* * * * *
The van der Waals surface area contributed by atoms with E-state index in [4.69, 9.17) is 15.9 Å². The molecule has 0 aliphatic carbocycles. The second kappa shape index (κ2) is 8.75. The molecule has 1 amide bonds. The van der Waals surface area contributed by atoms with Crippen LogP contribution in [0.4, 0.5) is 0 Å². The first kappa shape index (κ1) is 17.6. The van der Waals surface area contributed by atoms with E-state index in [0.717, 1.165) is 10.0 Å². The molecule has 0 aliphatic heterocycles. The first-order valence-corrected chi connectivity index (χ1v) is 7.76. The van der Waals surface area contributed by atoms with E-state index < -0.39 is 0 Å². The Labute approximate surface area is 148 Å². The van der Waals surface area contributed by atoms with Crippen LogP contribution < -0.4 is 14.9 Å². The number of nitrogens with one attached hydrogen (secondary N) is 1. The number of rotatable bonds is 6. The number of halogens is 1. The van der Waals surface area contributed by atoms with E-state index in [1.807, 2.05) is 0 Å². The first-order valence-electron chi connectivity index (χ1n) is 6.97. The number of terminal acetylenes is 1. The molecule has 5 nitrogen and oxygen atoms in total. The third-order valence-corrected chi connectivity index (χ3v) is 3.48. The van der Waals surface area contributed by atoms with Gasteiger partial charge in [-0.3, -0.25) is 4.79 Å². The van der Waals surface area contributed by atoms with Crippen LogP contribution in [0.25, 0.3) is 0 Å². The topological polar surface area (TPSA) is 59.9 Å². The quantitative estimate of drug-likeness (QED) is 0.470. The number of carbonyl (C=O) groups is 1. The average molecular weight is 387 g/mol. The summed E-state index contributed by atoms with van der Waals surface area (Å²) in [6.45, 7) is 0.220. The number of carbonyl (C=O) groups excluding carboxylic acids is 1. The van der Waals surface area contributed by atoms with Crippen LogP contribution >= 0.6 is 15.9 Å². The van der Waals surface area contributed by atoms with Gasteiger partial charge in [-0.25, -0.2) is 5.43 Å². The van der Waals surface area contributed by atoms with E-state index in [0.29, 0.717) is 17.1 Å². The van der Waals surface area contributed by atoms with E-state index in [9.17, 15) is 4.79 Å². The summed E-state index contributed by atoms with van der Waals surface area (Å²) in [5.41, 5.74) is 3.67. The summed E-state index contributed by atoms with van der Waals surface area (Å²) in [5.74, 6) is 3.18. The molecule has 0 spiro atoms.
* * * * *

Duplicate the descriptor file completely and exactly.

The van der Waals surface area contributed by atoms with E-state index in [4.69, 9.17) is 15.9 Å². The molecule has 0 aliphatic carbocycles. The second kappa shape index (κ2) is 8.75. The molecule has 1 amide bonds. The van der Waals surface area contributed by atoms with Crippen LogP contribution in [0.4, 0.5) is 0 Å². The first kappa shape index (κ1) is 17.6. The van der Waals surface area contributed by atoms with E-state index in [0.717, 1.165) is 10.0 Å². The molecule has 0 aliphatic heterocycles. The first-order valence-corrected chi connectivity index (χ1v) is 7.76. The van der Waals surface area contributed by atoms with E-state index < -0.39 is 0 Å². The Labute approximate surface area is 148 Å². The van der Waals surface area contributed by atoms with Crippen LogP contribution < -0.4 is 14.9 Å². The number of nitrogens with one attached hydrogen (secondary N) is 1. The number of rotatable bonds is 6. The number of halogens is 1. The van der Waals surface area contributed by atoms with E-state index in [1.807, 2.05) is 0 Å². The first-order valence-electron chi connectivity index (χ1n) is 6.97. The number of terminal acetylenes is 1. The molecule has 5 nitrogen and oxygen atoms in total. The third-order valence-corrected chi connectivity index (χ3v) is 3.48. The van der Waals surface area contributed by atoms with Gasteiger partial charge in [-0.3, -0.25) is 4.79 Å². The van der Waals surface area contributed by atoms with Crippen LogP contribution in [0.25, 0.3) is 0 Å². The topological polar surface area (TPSA) is 59.9 Å². The quantitative estimate of drug-likeness (QED) is 0.470. The number of carbonyl (C=O) groups is 1. The average molecular weight is 387 g/mol. The summed E-state index contributed by atoms with van der Waals surface area (Å²) in [6.45, 7) is 0.220. The number of carbonyl (C=O) groups excluding carboxylic acids is 1. The van der Waals surface area contributed by atoms with Crippen LogP contribution >= 0.6 is 15.9 Å². The van der Waals surface area contributed by atoms with Gasteiger partial charge in [-0.25, -0.2) is 5.43 Å². The van der Waals surface area contributed by atoms with E-state index in [0.29, 0.717) is 17.1 Å². The van der Waals surface area contributed by atoms with E-state index in [9.17, 15) is 4.79 Å². The summed E-state index contributed by atoms with van der Waals surface area (Å²) in [5.41, 5.74) is 3.67. The summed E-state index contributed by atoms with van der Waals surface area (Å²) in [5.74, 6) is 3.18. The molecule has 0 spiro atoms.